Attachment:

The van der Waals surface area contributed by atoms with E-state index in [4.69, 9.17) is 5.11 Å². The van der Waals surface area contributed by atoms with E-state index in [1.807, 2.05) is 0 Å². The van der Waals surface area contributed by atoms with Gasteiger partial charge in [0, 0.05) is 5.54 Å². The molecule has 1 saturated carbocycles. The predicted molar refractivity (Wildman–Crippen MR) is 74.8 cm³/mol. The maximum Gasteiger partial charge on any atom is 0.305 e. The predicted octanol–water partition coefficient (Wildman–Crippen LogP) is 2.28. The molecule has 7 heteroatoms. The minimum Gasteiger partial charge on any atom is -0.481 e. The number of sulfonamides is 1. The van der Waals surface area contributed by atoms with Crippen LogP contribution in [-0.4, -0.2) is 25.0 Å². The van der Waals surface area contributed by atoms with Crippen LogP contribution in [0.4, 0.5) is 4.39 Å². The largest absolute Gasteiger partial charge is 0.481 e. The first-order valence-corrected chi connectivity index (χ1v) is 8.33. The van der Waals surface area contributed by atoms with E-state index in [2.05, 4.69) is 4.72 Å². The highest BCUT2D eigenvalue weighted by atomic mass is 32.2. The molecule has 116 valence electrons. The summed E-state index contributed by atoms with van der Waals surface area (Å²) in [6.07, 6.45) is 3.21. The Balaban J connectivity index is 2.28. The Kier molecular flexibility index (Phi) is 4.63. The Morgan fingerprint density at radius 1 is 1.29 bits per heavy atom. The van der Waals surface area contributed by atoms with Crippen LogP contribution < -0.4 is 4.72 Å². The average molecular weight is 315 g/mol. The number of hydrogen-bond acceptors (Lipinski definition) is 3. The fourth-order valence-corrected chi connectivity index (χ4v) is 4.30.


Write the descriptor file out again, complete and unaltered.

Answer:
The van der Waals surface area contributed by atoms with E-state index in [4.69, 9.17) is 5.11 Å². The van der Waals surface area contributed by atoms with E-state index in [1.807, 2.05) is 0 Å². The van der Waals surface area contributed by atoms with Gasteiger partial charge in [0, 0.05) is 5.54 Å². The molecule has 1 saturated carbocycles. The predicted molar refractivity (Wildman–Crippen MR) is 74.8 cm³/mol. The maximum Gasteiger partial charge on any atom is 0.305 e. The predicted octanol–water partition coefficient (Wildman–Crippen LogP) is 2.28. The molecule has 7 heteroatoms. The minimum Gasteiger partial charge on any atom is -0.481 e. The number of sulfonamides is 1. The van der Waals surface area contributed by atoms with Crippen LogP contribution in [-0.4, -0.2) is 25.0 Å². The van der Waals surface area contributed by atoms with Crippen LogP contribution in [0.4, 0.5) is 4.39 Å². The largest absolute Gasteiger partial charge is 0.481 e. The first-order valence-corrected chi connectivity index (χ1v) is 8.33. The van der Waals surface area contributed by atoms with E-state index in [2.05, 4.69) is 4.72 Å². The highest BCUT2D eigenvalue weighted by atomic mass is 32.2. The molecule has 116 valence electrons. The summed E-state index contributed by atoms with van der Waals surface area (Å²) in [6.07, 6.45) is 3.21. The Balaban J connectivity index is 2.28. The Kier molecular flexibility index (Phi) is 4.63. The Morgan fingerprint density at radius 1 is 1.29 bits per heavy atom. The van der Waals surface area contributed by atoms with Crippen LogP contribution < -0.4 is 4.72 Å². The average molecular weight is 315 g/mol. The number of hydrogen-bond acceptors (Lipinski definition) is 3. The fourth-order valence-corrected chi connectivity index (χ4v) is 4.30.